Blumberg was urgent at first in “The Arithmetic of Alternation,” but reflective after a soft piano interlude. The piano boomed under the dramatic trio in “Weather Forecast.”

Geological metaphors in “Drift” brought both glacial adagio and agitated drama from Asselin and Kampmeier. The bitter irony of “RSVP: Regrets Only” simmered in McGrew’s monologue, then burst out forte before dwindling to a desolate pianissimo. Asselin and McGrew twined voices blissfully in “The Dogwoods.”

In “In Back Of,” a sad love song with a fast, motoric accompaniment, Blumberg blurted the text in short lines. McGrew joined him to muse together on disappointment over an ambling piano in “What We Want.” After the songs “Drift” and “RSVP: Regrets Only” were reprised together by Asselin and McGrew, “Subway” brought a bustling, jumpy piano, with Blumberg riding over it in long phrases, like a swaying straphanger contemplating his ultimate destination.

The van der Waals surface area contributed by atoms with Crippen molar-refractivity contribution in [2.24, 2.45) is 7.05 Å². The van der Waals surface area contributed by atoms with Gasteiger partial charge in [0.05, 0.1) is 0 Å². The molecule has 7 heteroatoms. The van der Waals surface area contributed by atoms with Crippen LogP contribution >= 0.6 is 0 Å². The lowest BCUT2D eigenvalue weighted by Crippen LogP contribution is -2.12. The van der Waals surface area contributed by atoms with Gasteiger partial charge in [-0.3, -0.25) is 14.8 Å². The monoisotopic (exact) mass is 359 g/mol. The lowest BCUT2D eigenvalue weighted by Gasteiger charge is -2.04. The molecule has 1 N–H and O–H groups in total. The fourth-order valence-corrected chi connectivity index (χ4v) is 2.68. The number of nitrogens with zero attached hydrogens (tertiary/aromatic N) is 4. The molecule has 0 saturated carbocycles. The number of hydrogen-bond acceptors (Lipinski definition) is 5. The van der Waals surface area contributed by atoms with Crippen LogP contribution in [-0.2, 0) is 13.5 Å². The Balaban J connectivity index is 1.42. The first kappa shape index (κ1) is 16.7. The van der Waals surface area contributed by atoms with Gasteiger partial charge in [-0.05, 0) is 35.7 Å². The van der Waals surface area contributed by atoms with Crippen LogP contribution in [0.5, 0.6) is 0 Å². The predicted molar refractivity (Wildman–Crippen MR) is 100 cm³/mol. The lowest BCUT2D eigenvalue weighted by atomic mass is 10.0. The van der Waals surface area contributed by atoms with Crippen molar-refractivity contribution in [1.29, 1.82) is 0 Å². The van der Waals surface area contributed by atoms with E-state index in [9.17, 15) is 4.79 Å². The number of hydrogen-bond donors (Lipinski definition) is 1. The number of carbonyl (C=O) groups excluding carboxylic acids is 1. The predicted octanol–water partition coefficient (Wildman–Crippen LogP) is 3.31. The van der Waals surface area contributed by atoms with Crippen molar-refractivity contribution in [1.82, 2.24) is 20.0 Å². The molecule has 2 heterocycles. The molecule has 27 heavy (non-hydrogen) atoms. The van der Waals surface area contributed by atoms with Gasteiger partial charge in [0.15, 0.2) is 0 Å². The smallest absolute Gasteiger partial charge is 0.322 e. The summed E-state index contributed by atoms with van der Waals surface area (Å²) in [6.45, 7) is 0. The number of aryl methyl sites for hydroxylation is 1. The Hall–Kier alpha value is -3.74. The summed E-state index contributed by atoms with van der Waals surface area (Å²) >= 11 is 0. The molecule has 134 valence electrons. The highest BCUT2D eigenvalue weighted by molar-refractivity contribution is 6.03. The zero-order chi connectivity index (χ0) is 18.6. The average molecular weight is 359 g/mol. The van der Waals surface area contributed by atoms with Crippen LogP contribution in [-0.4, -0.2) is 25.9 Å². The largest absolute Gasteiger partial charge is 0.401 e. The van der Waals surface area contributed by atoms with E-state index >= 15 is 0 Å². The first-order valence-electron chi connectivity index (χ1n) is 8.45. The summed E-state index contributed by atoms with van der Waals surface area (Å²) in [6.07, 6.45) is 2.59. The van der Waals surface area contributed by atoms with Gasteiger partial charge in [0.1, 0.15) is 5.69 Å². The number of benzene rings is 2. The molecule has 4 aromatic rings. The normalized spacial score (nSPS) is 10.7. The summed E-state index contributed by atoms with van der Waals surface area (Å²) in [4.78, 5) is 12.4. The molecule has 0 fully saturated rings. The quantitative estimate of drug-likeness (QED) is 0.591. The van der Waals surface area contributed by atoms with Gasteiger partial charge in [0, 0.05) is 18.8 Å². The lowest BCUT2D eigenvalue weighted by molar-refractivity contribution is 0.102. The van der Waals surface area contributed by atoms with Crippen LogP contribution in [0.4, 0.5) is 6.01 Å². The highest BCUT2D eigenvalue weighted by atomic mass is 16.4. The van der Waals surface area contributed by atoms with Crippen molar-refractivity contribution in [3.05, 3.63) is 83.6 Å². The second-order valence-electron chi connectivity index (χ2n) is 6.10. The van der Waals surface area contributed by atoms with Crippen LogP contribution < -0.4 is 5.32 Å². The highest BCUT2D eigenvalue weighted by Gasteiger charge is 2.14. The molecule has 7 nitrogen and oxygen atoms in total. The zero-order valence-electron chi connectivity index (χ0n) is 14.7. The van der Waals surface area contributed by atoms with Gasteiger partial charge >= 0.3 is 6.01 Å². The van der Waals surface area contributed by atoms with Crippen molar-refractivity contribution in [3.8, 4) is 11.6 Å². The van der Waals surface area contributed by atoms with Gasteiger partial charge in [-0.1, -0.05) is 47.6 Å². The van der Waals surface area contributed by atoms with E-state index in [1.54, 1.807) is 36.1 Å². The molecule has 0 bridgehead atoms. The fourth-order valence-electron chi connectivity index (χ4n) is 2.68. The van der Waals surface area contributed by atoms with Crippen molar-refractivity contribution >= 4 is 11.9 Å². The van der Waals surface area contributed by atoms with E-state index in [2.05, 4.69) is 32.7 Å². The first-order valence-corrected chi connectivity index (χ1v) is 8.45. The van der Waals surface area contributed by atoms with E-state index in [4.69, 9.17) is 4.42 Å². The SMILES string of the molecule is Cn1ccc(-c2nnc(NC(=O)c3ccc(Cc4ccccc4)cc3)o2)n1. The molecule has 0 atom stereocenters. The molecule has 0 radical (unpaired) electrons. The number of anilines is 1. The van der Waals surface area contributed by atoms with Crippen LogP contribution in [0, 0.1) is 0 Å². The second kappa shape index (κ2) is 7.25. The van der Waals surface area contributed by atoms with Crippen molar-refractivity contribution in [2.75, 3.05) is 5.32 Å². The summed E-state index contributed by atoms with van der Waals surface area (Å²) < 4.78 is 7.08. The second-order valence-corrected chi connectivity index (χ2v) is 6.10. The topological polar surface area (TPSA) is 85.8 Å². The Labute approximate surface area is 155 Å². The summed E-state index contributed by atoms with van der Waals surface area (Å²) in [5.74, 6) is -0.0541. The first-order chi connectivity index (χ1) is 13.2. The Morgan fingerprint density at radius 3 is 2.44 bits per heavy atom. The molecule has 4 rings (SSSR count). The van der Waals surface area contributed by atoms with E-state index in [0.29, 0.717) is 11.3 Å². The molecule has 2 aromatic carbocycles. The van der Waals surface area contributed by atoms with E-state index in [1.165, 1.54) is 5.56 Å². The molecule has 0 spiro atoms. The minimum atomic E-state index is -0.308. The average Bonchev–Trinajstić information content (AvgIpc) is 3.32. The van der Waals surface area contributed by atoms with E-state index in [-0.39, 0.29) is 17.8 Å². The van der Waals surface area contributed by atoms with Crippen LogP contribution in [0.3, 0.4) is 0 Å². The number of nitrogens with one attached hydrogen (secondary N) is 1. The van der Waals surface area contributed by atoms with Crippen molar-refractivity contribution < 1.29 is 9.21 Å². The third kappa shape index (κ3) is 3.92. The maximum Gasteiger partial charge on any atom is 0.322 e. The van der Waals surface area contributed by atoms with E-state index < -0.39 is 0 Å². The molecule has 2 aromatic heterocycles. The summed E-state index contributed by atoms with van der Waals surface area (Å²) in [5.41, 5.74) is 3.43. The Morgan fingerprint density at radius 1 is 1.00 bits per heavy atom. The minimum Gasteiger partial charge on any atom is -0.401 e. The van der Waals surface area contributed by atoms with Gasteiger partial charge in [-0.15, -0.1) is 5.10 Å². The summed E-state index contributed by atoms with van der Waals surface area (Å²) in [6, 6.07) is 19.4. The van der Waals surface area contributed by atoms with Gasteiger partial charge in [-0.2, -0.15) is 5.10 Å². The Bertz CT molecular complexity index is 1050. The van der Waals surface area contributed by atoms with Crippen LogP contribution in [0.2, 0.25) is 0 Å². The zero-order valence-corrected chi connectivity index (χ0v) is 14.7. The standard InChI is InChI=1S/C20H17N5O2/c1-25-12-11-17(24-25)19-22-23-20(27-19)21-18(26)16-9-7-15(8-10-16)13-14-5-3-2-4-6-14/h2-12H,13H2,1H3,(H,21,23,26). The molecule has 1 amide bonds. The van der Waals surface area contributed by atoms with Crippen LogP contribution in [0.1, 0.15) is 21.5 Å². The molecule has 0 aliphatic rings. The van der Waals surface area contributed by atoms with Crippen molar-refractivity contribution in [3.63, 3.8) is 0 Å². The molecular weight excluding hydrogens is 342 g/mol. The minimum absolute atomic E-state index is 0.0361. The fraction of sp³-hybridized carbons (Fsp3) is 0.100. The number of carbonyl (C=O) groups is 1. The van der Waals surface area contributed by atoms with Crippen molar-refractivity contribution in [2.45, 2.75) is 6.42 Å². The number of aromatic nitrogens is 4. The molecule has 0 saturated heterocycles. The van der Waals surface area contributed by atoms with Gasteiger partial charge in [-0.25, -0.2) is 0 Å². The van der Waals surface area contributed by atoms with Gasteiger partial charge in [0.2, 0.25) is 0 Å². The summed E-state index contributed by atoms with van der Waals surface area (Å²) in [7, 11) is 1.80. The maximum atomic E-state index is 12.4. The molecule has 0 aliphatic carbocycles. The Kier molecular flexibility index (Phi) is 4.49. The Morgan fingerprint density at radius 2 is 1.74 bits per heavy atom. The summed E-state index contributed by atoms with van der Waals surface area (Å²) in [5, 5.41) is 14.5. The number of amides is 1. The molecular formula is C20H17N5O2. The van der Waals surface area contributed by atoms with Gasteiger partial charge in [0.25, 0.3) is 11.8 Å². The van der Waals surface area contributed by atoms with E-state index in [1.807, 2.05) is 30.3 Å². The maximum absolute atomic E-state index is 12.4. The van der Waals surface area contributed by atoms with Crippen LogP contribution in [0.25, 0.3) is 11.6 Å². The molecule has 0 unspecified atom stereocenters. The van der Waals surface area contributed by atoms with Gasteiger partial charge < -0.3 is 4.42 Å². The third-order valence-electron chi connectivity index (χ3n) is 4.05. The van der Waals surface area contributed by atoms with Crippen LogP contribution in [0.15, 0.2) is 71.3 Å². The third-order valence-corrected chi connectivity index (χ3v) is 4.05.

That destination was also hinted at in the Brahmsian piano sonorities of “The Book,” with Asselin and Blumberg climbing out of a deep funk to a piercing climax. And just the title of “In the Middle of a Life” already echoed Dante and the Beatles; this extensive solo song went on to close the cycle memorably, as Asselin took the opportunity to demonstrate not just musical recitation but some real singing skills such as finely sustained lines and velvety attacks, accompanied by bell-like piano chords that rang placidly on after her fortissimo finish.

One could hardy have asked for a better planned and performed evening of current art song, American style. One could reasonably have asked for more stylistic variety and a few laughs, Mirror Visions style. Maybe next time.